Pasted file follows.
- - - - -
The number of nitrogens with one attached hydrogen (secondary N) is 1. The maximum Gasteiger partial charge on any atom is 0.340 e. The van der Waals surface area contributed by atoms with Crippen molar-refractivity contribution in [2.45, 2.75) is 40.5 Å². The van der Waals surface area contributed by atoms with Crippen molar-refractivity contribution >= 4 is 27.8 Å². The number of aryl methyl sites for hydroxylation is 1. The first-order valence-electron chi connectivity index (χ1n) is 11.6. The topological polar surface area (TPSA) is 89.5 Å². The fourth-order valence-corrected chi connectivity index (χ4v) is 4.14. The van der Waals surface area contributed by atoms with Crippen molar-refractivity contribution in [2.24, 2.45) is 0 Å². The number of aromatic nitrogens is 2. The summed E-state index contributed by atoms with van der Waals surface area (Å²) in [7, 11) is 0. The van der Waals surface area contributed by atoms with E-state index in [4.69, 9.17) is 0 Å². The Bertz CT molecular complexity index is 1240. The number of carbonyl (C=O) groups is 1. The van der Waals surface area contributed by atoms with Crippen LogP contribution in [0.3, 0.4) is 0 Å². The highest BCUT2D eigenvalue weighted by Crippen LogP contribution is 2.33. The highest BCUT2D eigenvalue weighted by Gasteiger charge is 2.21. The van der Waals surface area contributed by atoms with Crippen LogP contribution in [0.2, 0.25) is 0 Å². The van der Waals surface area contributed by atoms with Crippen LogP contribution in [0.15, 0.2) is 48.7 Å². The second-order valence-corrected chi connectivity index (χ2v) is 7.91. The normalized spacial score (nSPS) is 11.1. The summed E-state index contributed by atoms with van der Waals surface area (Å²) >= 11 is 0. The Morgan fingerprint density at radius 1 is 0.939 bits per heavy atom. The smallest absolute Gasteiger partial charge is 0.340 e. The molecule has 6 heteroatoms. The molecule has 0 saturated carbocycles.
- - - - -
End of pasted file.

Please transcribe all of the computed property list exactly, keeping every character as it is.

The number of nitrogens with one attached hydrogen (secondary N) is 1. The maximum Gasteiger partial charge on any atom is 0.340 e. The van der Waals surface area contributed by atoms with Crippen molar-refractivity contribution in [2.45, 2.75) is 40.5 Å². The van der Waals surface area contributed by atoms with Crippen molar-refractivity contribution >= 4 is 27.8 Å². The number of aryl methyl sites for hydroxylation is 1. The first-order valence-electron chi connectivity index (χ1n) is 11.6. The topological polar surface area (TPSA) is 89.5 Å². The fourth-order valence-corrected chi connectivity index (χ4v) is 4.14. The van der Waals surface area contributed by atoms with Crippen molar-refractivity contribution in [2.24, 2.45) is 0 Å². The number of aromatic nitrogens is 2. The summed E-state index contributed by atoms with van der Waals surface area (Å²) in [7, 11) is 0. The van der Waals surface area contributed by atoms with E-state index in [4.69, 9.17) is 0 Å². The Bertz CT molecular complexity index is 1240. The number of carbonyl (C=O) groups is 1. The van der Waals surface area contributed by atoms with Crippen LogP contribution in [0.3, 0.4) is 0 Å². The highest BCUT2D eigenvalue weighted by Crippen LogP contribution is 2.33. The highest BCUT2D eigenvalue weighted by Gasteiger charge is 2.21. The van der Waals surface area contributed by atoms with Crippen LogP contribution in [0.2, 0.25) is 0 Å². The van der Waals surface area contributed by atoms with Crippen LogP contribution in [0.15, 0.2) is 48.7 Å². The second-order valence-corrected chi connectivity index (χ2v) is 7.91. The normalized spacial score (nSPS) is 11.1. The summed E-state index contributed by atoms with van der Waals surface area (Å²) >= 11 is 0. The Morgan fingerprint density at radius 1 is 0.939 bits per heavy atom. The smallest absolute Gasteiger partial charge is 0.340 e. The molecule has 6 heteroatoms. The molecule has 0 saturated carbocycles.